I've spent a while looking for an answer to this question and while I feel it is a simple question I have not found an answer.

I know prices of option contracts follow an implied, risk-neutral distribution which is observable and equities follow an unobservable, physical distribution of returns. Now, do futures contracts follow a risk-neutral or physical distribution? Or is my thinking flawed at some point?

I'm still learning so I would greatly appreciate anyone providing me some direction with this.


Perhaps other memeber of qSE are going to correct me, but I think the following rule of thumb is useful. Whenever you have a doubt, try to forget that a pricing measure is a probability measure. This is just a pricing tool: originally for any option/derivative/contingent claim we'd like to know its price, so we introduce a map $\pi:X\to \Bbb R$ such that $\pi(x)$ is the current price of the contingent claim $x$. For example, $x$ can be a call option with maturity of 1 year and ATM strike, or $x$ can be the futures contract expiring in 10 days. Now, it happens that $\pi$ is a linear functional on $X$, and $\pi(1) = 1$ - that is the value of the assets that will pay us $1$ under any circumstance is $1$ (let's assume discount rates are $0$). From that we see that $\pi$ is similar to an expectation operator, so we can define a corresponding probability measure - which we call a pricing (risk-neutral) measure. There are perhaps some deeper thought underlying such a coincidence, but for all philosophical questions: use pricing measure to find the price, to find the Greeks etc. For anything else use the physical measure.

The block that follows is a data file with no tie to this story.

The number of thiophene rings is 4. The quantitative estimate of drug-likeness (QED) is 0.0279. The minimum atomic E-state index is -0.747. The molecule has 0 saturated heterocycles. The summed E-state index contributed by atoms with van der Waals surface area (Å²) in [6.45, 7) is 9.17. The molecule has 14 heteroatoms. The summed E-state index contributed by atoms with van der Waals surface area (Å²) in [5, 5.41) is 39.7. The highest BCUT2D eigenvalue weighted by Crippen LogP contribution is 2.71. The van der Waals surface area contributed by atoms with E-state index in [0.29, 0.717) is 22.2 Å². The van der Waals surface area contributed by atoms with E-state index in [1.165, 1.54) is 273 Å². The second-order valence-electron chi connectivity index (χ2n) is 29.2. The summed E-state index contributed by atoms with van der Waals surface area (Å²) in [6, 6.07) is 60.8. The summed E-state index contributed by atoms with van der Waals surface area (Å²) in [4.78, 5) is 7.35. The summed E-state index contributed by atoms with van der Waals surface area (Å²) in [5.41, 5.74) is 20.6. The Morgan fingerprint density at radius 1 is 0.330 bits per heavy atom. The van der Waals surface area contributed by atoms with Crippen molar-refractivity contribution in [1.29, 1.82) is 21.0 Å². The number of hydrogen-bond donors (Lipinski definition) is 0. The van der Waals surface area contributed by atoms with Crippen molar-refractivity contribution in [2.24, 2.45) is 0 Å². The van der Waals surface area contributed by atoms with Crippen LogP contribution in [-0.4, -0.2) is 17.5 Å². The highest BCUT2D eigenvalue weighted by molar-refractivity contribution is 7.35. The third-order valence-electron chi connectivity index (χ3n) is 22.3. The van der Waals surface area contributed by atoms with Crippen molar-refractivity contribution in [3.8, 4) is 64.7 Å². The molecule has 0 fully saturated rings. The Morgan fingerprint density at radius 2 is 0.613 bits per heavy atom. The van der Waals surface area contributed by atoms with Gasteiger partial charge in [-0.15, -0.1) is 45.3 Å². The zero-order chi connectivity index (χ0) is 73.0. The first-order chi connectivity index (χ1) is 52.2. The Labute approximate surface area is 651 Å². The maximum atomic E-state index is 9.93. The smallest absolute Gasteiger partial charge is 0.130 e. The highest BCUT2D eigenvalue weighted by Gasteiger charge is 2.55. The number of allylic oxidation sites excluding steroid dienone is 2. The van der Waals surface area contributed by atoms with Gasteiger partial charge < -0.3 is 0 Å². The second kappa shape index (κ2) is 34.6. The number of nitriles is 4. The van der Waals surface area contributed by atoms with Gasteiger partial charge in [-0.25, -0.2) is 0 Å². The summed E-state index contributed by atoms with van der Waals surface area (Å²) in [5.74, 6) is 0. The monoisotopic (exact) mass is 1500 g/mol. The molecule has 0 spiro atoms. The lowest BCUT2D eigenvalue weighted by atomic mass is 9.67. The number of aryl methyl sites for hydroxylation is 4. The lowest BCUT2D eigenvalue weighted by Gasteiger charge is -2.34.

Example: let's say we want to buy an option which we know we can't hedge perfectly, and estimate whether we can afford vacation on Hawaii after expiry. We do the following:

  1. Price the option (use pricing measure)
  2. Compute Greeks to hedge (use pricing measure)
  3. Run Monte-Carlo to estimate our losses/profits from imperfect hedge under the imperfect hedging strategy computed in step 2. (use real measure)

Your question is not clear. What you might want to say is what distribution should the futures price follow, under the risk-neutral or physical probability measure. In this sense, it will depend on your intention. For potential future exposure, you may want to use the physical measure for the price evolution, while the distribution will depend on your model assumption -- could be normal or log-normal. However, for valuation, risk-neutral probability measure is assumed. Moreover, the futures price process is a martingale under the risk-neutral probability measure, and is usually assumed to be log-normal.

  • $\begingroup$ Thanks! That actually answers my question for the most part. The way I wrote it was confusing. What I was actually trying to ask was whether or not there is a risk neutral or physical measure used for the valuation of futures contracts. Also I was wondering whether or not the risk neutral probability distribution is implied by the prices across the different expirations if the risk neutral measure is indeed used to value futures contracts. Could you please elaborate on the second part? I'm sorry I didn't clearly state it in the original question, but it would help me if you answered that also. $\endgroup$ – Joe Yurkanin Jul 2 '15 at 20:07
  • $\begingroup$ It may help to know that I'm doing a small project to see if I can use the implied information of the risk neutral probability distribution make trading decisions. Of course that is contingent upon there being an implied distribution to use. I know that I could use the options chain to do so but I was going to compare the different outcomes. $\endgroup$ – Joe Yurkanin Jul 2 '15 at 20:08
  • $\begingroup$ @JoeYurkanin: It is hard to have a short description. I would recommend the book "Commodities and Commodity Derivatives" by Geman. In Chapter 3 of this book, a few plausible models are proposed. $\endgroup$ – Gordon Jul 2 '15 at 20:16
  • $\begingroup$ I think that will help me a great deal and I'll learn a lot along the way. Thanks a lot! $\endgroup$ – Joe Yurkanin Jul 2 '15 at 20:18

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